If you’re not familiar with his work, Erle Montaigue was a strong voice in the Taiji (Tai Chi) community and a proponent of the combative elements of the art. He was most well known for his theories on Dim Mak and vital point striking.
In regards to the circumstances of his passing, I’d like to provide a few details from TaiChi Renegade, and then send you over to that resource if you wish to read more. This passage is from Eli Montaigue, Erle’s son and style successor:
“As most of you know he [Erle] had diabetes, and was controlling it with Diet and his training. And doing a bloody good job! As anyone who trained with him would tell you, how much energy he had, and how fit he was, no one could hit as hard as him!
Mum Ben Kathleen and I were all with him, I’m so glad I was here, as I live in Swansea now about an hour away.
We had just had a band practice the night before, and he was working on a song with Kathleen in the morning. Then I had what turned out to be my last lesson from him only about an hour before he left.
He was fighting fit, and had just ran up the road to catch up to Mum Kathleen and I walking the dogs, a few minutes after we were all walking back down and he just said “hold me” As he sat down on the road, he was out in only a couple of seconds. I sprinted back to the house to get his diabetic kit, and Kathleen to the house near us to get some sugar. Ben was down at his house only 1/4 of a mile away, so Kathleen called him and he ran up.
When he got there we’d already started CPR, the paramedics got there in a helicopter, we were trying for about 15 minute, then the paramedics for another 20 or 30. I was pushing all the points I could think of, and even tried the old Pen through the foot trick! The paramedics gave me a very strange look! Haha! But as it happened it was a clogged artery that caused the heart attack, so nothing would have worked.
But he got his wish, never to get old and to go out with a bang. He didn’t suffer at all, and was in his prime.” – read more from Eli here.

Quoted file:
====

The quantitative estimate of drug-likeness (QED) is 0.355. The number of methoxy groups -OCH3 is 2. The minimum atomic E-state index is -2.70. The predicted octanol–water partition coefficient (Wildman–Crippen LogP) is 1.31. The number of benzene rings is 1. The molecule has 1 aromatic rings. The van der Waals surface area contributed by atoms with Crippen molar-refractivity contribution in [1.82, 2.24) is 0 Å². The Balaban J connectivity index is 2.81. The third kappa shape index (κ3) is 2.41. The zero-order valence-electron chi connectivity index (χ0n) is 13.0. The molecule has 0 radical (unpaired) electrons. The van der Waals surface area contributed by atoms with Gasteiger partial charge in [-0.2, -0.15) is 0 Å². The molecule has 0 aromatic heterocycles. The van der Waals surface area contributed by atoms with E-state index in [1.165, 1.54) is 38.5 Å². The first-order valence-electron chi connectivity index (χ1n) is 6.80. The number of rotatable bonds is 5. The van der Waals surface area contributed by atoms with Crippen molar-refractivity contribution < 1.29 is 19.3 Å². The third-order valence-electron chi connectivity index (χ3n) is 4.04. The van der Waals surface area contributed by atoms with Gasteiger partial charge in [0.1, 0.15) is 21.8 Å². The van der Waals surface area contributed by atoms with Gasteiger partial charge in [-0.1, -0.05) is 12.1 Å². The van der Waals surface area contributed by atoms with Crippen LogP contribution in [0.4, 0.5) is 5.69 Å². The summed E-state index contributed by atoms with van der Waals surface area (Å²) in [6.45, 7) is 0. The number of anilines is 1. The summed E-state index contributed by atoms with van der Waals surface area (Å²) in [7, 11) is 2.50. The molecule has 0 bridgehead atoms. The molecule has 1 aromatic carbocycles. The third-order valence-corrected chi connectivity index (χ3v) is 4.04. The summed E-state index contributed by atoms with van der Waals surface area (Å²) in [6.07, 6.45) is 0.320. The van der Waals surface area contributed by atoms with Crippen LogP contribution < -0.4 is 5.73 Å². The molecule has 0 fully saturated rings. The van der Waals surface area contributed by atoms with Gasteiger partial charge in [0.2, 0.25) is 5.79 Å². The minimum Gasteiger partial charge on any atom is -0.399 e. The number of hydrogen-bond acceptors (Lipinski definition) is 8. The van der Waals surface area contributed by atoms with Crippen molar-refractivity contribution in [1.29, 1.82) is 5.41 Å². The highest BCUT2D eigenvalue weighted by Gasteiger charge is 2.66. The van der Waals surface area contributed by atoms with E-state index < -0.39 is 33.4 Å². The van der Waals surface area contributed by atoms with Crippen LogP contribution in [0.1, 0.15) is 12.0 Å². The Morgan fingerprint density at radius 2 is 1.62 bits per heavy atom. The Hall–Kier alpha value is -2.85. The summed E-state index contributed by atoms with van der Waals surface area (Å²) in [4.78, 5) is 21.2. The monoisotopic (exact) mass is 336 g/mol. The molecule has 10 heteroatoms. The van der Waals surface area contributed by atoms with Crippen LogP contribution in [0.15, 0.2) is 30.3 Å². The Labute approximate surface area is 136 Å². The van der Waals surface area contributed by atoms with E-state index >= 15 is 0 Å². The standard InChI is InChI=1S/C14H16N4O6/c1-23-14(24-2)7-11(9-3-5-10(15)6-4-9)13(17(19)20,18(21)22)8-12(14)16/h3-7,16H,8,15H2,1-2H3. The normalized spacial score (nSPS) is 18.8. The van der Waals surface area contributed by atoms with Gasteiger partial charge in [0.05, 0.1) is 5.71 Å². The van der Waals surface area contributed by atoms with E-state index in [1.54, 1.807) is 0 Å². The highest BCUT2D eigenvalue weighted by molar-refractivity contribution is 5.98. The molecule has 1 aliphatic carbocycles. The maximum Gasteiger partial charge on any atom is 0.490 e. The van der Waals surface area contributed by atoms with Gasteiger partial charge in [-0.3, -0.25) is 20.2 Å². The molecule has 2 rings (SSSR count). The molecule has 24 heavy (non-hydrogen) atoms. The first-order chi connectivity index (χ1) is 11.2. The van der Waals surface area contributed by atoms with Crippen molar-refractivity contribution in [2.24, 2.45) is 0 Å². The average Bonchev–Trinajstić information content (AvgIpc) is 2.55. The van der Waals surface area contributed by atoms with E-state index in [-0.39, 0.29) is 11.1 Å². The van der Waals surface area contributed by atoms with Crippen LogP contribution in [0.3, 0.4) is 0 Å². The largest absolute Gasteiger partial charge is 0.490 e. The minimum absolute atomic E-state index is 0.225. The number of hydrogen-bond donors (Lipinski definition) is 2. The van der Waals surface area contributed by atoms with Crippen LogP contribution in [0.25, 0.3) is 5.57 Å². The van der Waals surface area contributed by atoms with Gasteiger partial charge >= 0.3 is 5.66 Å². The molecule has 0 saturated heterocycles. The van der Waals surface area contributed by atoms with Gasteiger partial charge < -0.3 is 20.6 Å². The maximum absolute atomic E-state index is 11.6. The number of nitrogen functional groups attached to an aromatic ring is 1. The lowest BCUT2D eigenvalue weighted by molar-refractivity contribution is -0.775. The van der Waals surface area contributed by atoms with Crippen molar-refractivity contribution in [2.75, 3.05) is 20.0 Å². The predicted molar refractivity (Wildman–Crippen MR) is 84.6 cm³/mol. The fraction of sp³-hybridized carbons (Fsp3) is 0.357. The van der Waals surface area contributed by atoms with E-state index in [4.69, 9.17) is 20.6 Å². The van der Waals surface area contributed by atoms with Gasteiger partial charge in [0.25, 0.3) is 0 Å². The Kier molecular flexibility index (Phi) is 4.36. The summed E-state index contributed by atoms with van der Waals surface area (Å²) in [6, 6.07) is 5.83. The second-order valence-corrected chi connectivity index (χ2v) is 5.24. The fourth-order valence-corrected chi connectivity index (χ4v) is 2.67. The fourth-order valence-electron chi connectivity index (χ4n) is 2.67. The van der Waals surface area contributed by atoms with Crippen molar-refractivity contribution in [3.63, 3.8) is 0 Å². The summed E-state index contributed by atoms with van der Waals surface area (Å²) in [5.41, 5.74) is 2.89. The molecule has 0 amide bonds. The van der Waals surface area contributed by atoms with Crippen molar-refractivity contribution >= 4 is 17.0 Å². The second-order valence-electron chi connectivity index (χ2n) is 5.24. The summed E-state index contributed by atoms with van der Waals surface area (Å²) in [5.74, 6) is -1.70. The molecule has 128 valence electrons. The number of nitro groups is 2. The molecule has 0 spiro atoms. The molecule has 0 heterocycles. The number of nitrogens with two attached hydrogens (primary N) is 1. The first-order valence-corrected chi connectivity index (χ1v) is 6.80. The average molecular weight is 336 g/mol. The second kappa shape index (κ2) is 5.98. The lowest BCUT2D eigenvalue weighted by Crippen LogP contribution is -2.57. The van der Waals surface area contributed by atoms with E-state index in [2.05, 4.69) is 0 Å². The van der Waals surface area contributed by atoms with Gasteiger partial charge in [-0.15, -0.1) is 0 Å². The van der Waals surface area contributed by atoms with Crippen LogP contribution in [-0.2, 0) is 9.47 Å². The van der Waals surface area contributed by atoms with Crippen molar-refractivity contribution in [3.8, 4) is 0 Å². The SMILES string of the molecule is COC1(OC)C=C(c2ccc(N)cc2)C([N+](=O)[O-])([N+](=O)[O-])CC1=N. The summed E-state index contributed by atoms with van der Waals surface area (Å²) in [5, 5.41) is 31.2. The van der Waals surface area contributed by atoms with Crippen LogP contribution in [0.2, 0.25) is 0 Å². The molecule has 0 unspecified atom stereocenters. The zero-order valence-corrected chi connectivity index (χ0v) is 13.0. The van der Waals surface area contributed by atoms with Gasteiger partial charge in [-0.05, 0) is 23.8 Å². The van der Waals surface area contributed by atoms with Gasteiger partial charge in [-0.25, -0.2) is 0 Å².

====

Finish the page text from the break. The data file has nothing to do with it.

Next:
Although Taiji is a widely spread art these days, it is often just the energy enhancing movements that are passed on. Not too many practitioners have worked to preserve the original combative elements as well. Erle was a rare resource for individuals looking to take that next step.
Interestingly, Erle was also a source of controversy due to the scope of his work. There have been other individuals in his and other martial fields that have not agreed with his methods and conclusions. This is inevitable, for better or worse, when creating anything related to martial arts.
Personally I’ve found Erle’s work very informative and thought provoking, and I have borrowed from it to better inform my own art. Erle always seemed ready to share and demonstrate, but made sure to do it safely. He offered many books and dvds on his subject matter, but created many more that he spread for free. one quickly got the impression that he was an artist at heart with business on the side.
I’d like to say more, but I’m simply not the right man to do so. I keep a list tucked away of all the great martial artists I want to do interviews with. Erle was on that list, and unfortunately my chance is gone. Instead, here are a few videos that others have been kind enough to preserve and post, including Erle himself: